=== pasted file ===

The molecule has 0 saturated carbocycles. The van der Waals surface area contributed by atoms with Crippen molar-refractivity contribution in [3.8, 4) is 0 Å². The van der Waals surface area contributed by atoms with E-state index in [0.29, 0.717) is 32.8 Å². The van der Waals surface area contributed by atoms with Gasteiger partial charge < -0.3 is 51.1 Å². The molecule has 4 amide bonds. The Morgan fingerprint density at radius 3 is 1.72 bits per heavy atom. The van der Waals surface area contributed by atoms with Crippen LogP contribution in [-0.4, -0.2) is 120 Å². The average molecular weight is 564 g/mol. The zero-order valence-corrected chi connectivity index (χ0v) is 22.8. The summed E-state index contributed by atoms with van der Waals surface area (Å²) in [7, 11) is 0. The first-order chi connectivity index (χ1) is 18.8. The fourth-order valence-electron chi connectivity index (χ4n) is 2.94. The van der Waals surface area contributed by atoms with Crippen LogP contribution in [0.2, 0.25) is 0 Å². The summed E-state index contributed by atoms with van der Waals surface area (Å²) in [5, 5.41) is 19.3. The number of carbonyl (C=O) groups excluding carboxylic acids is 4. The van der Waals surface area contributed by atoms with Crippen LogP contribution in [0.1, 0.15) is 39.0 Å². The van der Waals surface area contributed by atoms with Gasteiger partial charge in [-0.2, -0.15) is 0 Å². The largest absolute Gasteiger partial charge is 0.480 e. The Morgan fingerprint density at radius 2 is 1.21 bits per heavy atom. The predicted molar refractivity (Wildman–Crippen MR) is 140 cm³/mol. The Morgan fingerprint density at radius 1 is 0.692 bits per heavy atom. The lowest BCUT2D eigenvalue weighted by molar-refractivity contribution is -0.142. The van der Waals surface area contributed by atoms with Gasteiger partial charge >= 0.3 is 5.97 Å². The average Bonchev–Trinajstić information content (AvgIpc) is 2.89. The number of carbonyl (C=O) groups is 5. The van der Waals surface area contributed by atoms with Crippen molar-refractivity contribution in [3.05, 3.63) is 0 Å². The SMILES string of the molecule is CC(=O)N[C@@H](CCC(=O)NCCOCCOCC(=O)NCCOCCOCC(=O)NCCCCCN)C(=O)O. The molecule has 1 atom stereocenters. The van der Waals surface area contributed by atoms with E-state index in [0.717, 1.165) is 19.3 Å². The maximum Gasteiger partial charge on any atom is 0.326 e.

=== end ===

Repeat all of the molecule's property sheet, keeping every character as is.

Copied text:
The molecule has 0 saturated carbocycles. The van der Waals surface area contributed by atoms with Crippen molar-refractivity contribution in [3.8, 4) is 0 Å². The van der Waals surface area contributed by atoms with E-state index in [0.29, 0.717) is 32.8 Å². The van der Waals surface area contributed by atoms with Gasteiger partial charge < -0.3 is 51.1 Å². The molecule has 4 amide bonds. The Morgan fingerprint density at radius 3 is 1.72 bits per heavy atom. The van der Waals surface area contributed by atoms with Crippen LogP contribution in [-0.4, -0.2) is 120 Å². The average molecular weight is 564 g/mol. The zero-order valence-corrected chi connectivity index (χ0v) is 22.8. The summed E-state index contributed by atoms with van der Waals surface area (Å²) in [7, 11) is 0. The first-order chi connectivity index (χ1) is 18.8. The fourth-order valence-electron chi connectivity index (χ4n) is 2.94. The van der Waals surface area contributed by atoms with Crippen LogP contribution in [0.2, 0.25) is 0 Å². The summed E-state index contributed by atoms with van der Waals surface area (Å²) in [5, 5.41) is 19.3. The number of carbonyl (C=O) groups excluding carboxylic acids is 4. The van der Waals surface area contributed by atoms with Crippen LogP contribution in [0.1, 0.15) is 39.0 Å². The van der Waals surface area contributed by atoms with Gasteiger partial charge in [-0.2, -0.15) is 0 Å². The largest absolute Gasteiger partial charge is 0.480 e. The Morgan fingerprint density at radius 2 is 1.21 bits per heavy atom. The predicted molar refractivity (Wildman–Crippen MR) is 140 cm³/mol. The Morgan fingerprint density at radius 1 is 0.692 bits per heavy atom. The lowest BCUT2D eigenvalue weighted by molar-refractivity contribution is -0.142. The van der Waals surface area contributed by atoms with Gasteiger partial charge >= 0.3 is 5.97 Å². The average Bonchev–Trinajstić information content (AvgIpc) is 2.89. The number of carbonyl (C=O) groups is 5. The van der Waals surface area contributed by atoms with Crippen molar-refractivity contribution in [3.05, 3.63) is 0 Å². The SMILES string of the molecule is CC(=O)N[C@@H](CCC(=O)NCCOCCOCC(=O)NCCOCCOCC(=O)NCCCCCN)C(=O)O. The molecule has 1 atom stereocenters. The van der Waals surface area contributed by atoms with E-state index in [0.717, 1.165) is 19.3 Å². The maximum Gasteiger partial charge on any atom is 0.326 e.